I can’t find the link right now (found it) but some blogs reported back in early summer that iOS 12 iOS 11.3 gained the ability to update App Store content from 2 different account IDs, USA and international.
I have juggled USA and Japan App Store content since App Store day 1 2008. Updating meant constant logging out and logging in to different accounts manually, a pain in the neck that I grew accustomed to over the years. Things have slowly improved but seamless savvy domestic~international App Store switching is still not there yet in iOS 12.
iOS 12 updates Apps from both USA and Japan accounts but only for content that is exists in both App Stores. Any attempt to update Japan only content from Yahoo Japan, Docomo, etc., and the USA App store coughs up a ‘This item is no longer available’ error. Back to the old tried and true ‘log out of US store log in to Japan store’ update maneuver.
Apple likes to pride itself on being, slightly, ahead of the curve on software internationalization. Sometimes it is, sometimes not. Smart, savvy internationalization of OS, cloud and content services that lead the industry may not sound sexy or produce big profits, but they have a huge impact on product quality around the world.
Making Apple products the best possible products out there was what Steve Jobs was all about. Apple may be stumbling of late, let’s hope they remember their founder by putting all into the job at hand.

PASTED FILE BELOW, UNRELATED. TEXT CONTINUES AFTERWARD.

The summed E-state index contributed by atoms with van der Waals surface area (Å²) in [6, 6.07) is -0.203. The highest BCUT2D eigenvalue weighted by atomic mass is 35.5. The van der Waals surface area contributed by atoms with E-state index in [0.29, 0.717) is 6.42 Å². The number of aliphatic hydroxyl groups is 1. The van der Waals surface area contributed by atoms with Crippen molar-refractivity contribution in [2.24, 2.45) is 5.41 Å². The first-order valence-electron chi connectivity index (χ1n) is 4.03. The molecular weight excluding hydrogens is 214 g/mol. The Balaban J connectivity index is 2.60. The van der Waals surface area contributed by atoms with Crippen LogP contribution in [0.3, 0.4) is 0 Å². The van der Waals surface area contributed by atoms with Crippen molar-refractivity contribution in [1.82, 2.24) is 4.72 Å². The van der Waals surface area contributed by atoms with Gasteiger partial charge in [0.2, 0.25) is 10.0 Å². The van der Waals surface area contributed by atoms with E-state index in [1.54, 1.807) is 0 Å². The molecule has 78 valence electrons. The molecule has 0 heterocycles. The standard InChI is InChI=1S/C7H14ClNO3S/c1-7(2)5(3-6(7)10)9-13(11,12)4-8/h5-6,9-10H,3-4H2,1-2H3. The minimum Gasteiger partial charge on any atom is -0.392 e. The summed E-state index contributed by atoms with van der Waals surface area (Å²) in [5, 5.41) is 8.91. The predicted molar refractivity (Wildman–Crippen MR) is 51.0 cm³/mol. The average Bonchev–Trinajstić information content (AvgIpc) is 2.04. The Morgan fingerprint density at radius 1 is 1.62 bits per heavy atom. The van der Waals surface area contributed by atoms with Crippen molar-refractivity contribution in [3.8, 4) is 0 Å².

Today, Tuesday, is double JRE POINT day at Asagaya Beans mall. It is also raining which means foot traffic is down. Do you
Offer double Kaldi Coffee points and screw shoppers coming for the free 500 JRE POINT campaign on Friday?Offer double Kaldi Coffee points on Friday so that shoppers get the girl, the gold watch and everything?
The answer of course is #1 screw the shoppers. Kaldi management must have graduated from the ‘dangle the carrot don’t let them eat it’ school of business.
Update: Interested piqued, I asked a Kaldi clerk if coffee double points would be in effect during the 500 JRE POINT Campaign. “We only do it on the 25th of every month, but sometimes on other (unannounced) days, it changes each month.” Other unannounced days…hmm. I then asked a Japanese friend to confirm things, “Kaldi has been doing that a lot recently. They used to have ‘store anniversary sale’ days on actual anniversary days but those are all unannounced now. I guess food imports business is not so profitable these days with the exchange rate so all the sales campaigns are unannounced. Maybe they’ll start announcing them again when they get desperate.”
Talk about finally. Yumi Matsutoya, one of the biggest Japanese artists and J-Pop stars of the last 50 years, and one of the longest holdouts, landed with her complete catalog on Apple Music Japan this Friday. Her profile is listed on the Apple Music US site (Yumi Matsutouya). The catalog isn’t up yet but looks like it should be coming soon.
Japanese metadata tags are the usual Apple mess: the artist name in English instead of Japanese on iTunes downloads but proper Japanese on Apple Music downloads. The once proud iTunes Music Store is such a vestigial appendage to Apple Music, Apple clearly wants to kill it off.